From my very own experience, I reckon that you can categorise the site design process into two sections: the look method that doesn't utilize a wireframe software
, as well as the one that does. Being previously for sides of this fence, I've a knowledge of how those two processes work and although designing with no wireframe works, I'd personally ought to vote in preference of them.
Wireframing, the growth of a "visual blueprint", doesn't have to be overly complicated. At the most basic level, I've come across wireframes which might be are simply compilation of post-it notes together with the interface (UI) elements utilized them. They're then placed onto a sheet of paper to exhibit the structural layout. Match it up to wireframes produced through design software and you might go to a more refined wireframe from the latter, but no matter how you intend to make your structural model, the result is always the identical. In other words, it shows yourself, your client or some other party where things will likely be located on the page.
This is sometimes a live saver if you're creating a website for the client. Going back to my times of due to being on "side A" of the fence, when to become a website for any client Irrrve never used to perform any wireframing process previously. The complete process consisted of: gathering requirements, spec'ing your website, creating the graphical UI and after that building the website when the design had been agreed. The main flaw I came across with this process would be the potential for the customer looking to affect the main layout quite considerably. I'd have no problem when they simply want to tweak things here and there e.g. colours, make text larger, then add more images every now and then, result in the video a lttle bit bigger (the most common stuff); nonetheless it would have been a ton more painful should they then need to move to produce about on the page that directly affected the "page template". Jumping onto "side B" with the fence and producing the wired layout for the site ensures that layout might be agreed beforehand knowing that when the UI design is presented, you could possibly then only have to update the typical stuff.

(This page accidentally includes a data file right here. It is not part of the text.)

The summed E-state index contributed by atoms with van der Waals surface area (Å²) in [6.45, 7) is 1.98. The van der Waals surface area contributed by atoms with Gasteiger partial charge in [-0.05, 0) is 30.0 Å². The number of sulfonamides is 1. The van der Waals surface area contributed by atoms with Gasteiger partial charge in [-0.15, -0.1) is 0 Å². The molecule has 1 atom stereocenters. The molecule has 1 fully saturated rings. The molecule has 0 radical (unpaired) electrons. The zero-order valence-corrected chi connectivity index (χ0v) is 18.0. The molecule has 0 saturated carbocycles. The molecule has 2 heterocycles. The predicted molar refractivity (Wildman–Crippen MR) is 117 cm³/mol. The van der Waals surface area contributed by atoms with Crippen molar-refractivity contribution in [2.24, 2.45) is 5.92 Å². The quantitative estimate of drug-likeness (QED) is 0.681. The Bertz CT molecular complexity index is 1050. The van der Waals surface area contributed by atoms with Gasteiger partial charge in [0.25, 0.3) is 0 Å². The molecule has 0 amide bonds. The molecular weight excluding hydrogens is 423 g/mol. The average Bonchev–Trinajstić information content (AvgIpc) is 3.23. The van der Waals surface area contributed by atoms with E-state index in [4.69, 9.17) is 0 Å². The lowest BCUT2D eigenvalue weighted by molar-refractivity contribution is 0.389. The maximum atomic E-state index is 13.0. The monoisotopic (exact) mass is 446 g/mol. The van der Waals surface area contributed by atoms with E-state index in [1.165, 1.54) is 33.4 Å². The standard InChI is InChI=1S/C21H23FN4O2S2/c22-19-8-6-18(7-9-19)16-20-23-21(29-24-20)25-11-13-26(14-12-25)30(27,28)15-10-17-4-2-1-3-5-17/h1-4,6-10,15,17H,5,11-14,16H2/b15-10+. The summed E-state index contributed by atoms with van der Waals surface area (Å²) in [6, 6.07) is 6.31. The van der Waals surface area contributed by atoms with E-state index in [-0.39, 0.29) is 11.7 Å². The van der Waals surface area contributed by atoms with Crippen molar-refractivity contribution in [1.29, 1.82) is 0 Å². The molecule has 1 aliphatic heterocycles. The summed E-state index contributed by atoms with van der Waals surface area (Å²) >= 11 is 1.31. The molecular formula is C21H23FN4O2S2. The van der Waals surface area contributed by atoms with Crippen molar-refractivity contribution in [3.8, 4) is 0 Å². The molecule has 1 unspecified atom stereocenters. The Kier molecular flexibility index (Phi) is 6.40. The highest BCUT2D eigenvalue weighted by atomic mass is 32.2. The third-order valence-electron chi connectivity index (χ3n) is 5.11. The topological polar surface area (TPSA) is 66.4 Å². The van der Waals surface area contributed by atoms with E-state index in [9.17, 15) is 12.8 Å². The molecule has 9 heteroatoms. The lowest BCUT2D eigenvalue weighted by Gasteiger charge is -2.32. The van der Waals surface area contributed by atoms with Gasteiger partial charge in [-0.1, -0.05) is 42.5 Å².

The need to Spell against each other for Clients
Even when presenting a wireframe into a client though, I've had occasions where they would be reluctant to sign this part off on the grounds who's looks very "blocky" and "plain". "Yes it does" will be my immediate reply to this as these blocks determines where we are going to put things on your lovely page in order that when you get back to me at a later date once you've reviewed the graphical design, you simply can't then notify me why's the navigation up here and not over there? Keep in mind that, I have had clients such as this before so even if making a wireframe, there can be times when you'll still have to spell out that this is only to obtain the layout correct to start with, then we'll apply the pretty tiny bit with it afterwards.
A collection of Design Software
There's no need to necessarily know the right path around Adobe software in order to produce some decent wireframes. I use an online tool, Cacoo, to produce mine. This online software permits you to drag and drop pre-created elements to your page. This will save lots of time during the process.?
Like with everything web related, everyone will have their own opinion on this topic, but my own preference is to apply a wireframe each time I'm designing a web site. Be it for any client or for my very own site, it does not matter as it implies that the UI design is increased because you're effectively working from the template.
If you find yourself working on a job for any client, then looking to have Joe Bloggs sign over wires before you start for the UI is a part of this design method that I'd personally call fundamental to making certain you maintain good budget and time management on a project.